Startup Costs: $10,000 - $50,000
Home Based: Can be operated from home.
Part Time: Can be operated part-time.
Franchises Available? No
Online Operation? No
Want to know how important a locksmith can be? Just ask Jason Feifer, Entrepreneur's editor-in-chief, who wrote about how he was recently locked out of his office (you can read the story — and the important business takeaways — in the March 2020 issue of the magazine or in a shortened form here).
Working as a locksmith on a mobile basis, from home, or from a retail storefront, you can offer customers a wide range of locksmithing services ranging from key cutting, installing new passage sets, emergency entries, sales of locks, safes, and related equipment and installation.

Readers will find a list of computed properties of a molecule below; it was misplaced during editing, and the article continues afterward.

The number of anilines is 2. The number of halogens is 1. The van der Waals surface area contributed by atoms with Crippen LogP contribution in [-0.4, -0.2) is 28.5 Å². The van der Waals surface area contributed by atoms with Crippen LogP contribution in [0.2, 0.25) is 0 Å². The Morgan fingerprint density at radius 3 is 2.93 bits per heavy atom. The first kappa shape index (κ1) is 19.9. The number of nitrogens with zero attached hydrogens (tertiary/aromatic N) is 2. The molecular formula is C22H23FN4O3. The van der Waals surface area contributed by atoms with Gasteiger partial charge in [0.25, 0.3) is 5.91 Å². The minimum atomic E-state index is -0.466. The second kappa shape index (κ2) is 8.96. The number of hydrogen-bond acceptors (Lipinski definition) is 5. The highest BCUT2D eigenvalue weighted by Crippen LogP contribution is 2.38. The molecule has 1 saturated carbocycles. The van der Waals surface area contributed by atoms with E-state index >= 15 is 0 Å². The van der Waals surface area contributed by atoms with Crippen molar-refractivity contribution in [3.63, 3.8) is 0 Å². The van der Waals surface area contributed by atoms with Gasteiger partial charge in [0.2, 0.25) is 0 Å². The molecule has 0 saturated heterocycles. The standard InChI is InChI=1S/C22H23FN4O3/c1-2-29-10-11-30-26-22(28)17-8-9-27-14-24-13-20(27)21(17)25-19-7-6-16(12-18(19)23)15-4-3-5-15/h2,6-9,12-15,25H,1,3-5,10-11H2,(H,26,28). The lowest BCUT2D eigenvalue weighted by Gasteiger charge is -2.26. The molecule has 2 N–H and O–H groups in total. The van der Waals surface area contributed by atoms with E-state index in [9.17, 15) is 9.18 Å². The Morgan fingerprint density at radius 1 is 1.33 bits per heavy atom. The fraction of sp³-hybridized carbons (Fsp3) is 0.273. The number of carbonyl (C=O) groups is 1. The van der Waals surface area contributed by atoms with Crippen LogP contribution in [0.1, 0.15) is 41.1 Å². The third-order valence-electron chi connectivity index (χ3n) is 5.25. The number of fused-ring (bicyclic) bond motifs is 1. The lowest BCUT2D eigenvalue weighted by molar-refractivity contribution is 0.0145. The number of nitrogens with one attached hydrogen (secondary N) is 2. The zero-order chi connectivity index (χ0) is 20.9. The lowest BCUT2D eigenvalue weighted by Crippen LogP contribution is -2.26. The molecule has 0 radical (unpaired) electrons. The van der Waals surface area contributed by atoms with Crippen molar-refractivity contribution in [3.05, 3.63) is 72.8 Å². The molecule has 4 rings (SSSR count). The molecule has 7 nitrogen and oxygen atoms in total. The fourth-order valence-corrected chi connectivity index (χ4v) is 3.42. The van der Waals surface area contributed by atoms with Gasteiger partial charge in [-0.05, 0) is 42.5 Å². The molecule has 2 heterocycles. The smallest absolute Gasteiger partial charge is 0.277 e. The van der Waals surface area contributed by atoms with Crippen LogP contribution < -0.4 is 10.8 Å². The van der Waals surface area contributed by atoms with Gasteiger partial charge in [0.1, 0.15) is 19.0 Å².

ASK THE PROS:
How much money can you make?
The Bureau of Labor Statistics says the mean annual wage and mean annual salary for a blacksmith, as of May 2018, were $21.03 and $43,740, respectively. However, as with most jobs, that contains a huge range — a blacksmith earning in the tenth percentile for his profession might make as little as $24,270 a year, while someone in the 90th percentile would earn $65,870.
What kind of experience do you need to have?
In both the United States and Canada, locksmiths are required to be licensed and bonded, but all states and provinces have their own training and licensing requirements. Here's what that process would look like when applying in New York City.
How can you differentiate yourself from your competitors?
Hiring a locksmith requires trust on multiple levels: Your customers need to be able to trust you not only to keep their things safe (or retrieve those hidden objects), but also to treat the people involved fairly and not rip them off. "Too many businesses treat customers as transactions," Feifer writes. "They just want to win the business, even if the customer is unhappy as a result." If you can earn your customers' trust, you can create a competitive advantage.